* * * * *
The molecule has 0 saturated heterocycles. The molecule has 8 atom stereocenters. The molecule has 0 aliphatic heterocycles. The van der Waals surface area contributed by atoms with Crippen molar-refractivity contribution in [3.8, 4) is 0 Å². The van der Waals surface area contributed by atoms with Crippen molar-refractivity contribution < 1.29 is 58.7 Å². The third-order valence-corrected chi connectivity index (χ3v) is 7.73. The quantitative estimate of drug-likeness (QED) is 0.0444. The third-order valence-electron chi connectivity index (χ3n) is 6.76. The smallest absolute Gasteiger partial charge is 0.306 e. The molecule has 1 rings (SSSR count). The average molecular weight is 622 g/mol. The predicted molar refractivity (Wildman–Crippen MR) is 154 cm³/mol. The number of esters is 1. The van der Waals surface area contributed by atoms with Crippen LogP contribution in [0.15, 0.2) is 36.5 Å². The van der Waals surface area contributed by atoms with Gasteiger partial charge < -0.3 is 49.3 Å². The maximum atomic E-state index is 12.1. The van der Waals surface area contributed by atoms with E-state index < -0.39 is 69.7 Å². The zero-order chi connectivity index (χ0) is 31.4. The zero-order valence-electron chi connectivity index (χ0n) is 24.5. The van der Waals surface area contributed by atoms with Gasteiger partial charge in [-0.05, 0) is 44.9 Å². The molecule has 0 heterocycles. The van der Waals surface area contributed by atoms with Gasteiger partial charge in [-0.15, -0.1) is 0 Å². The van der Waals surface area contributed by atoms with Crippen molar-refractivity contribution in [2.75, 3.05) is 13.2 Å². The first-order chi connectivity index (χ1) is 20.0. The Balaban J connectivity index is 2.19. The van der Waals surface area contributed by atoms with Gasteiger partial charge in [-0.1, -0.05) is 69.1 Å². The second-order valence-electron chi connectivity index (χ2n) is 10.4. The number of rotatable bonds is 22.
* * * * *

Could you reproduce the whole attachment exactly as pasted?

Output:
The molecule has 0 saturated heterocycles. The molecule has 8 atom stereocenters. The molecule has 0 aliphatic heterocycles. The van der Waals surface area contributed by atoms with Crippen molar-refractivity contribution in [3.8, 4) is 0 Å². The van der Waals surface area contributed by atoms with Crippen molar-refractivity contribution < 1.29 is 58.7 Å². The third-order valence-corrected chi connectivity index (χ3v) is 7.73. The quantitative estimate of drug-likeness (QED) is 0.0444. The third-order valence-electron chi connectivity index (χ3n) is 6.76. The smallest absolute Gasteiger partial charge is 0.306 e. The molecule has 1 rings (SSSR count). The average molecular weight is 622 g/mol. The predicted molar refractivity (Wildman–Crippen MR) is 154 cm³/mol. The number of esters is 1. The van der Waals surface area contributed by atoms with Crippen LogP contribution in [0.15, 0.2) is 36.5 Å². The van der Waals surface area contributed by atoms with Gasteiger partial charge < -0.3 is 49.3 Å². The maximum atomic E-state index is 12.1. The van der Waals surface area contributed by atoms with E-state index < -0.39 is 69.7 Å². The zero-order chi connectivity index (χ0) is 31.4. The zero-order valence-electron chi connectivity index (χ0n) is 24.5. The van der Waals surface area contributed by atoms with Gasteiger partial charge in [-0.05, 0) is 44.9 Å². The molecule has 0 heterocycles. The van der Waals surface area contributed by atoms with Gasteiger partial charge in [-0.15, -0.1) is 0 Å². The van der Waals surface area contributed by atoms with Crippen molar-refractivity contribution in [2.75, 3.05) is 13.2 Å². The first-order chi connectivity index (χ1) is 20.0. The Balaban J connectivity index is 2.19. The van der Waals surface area contributed by atoms with Gasteiger partial charge in [-0.1, -0.05) is 69.1 Å². The second-order valence-electron chi connectivity index (χ2n) is 10.4. The number of rotatable bonds is 22.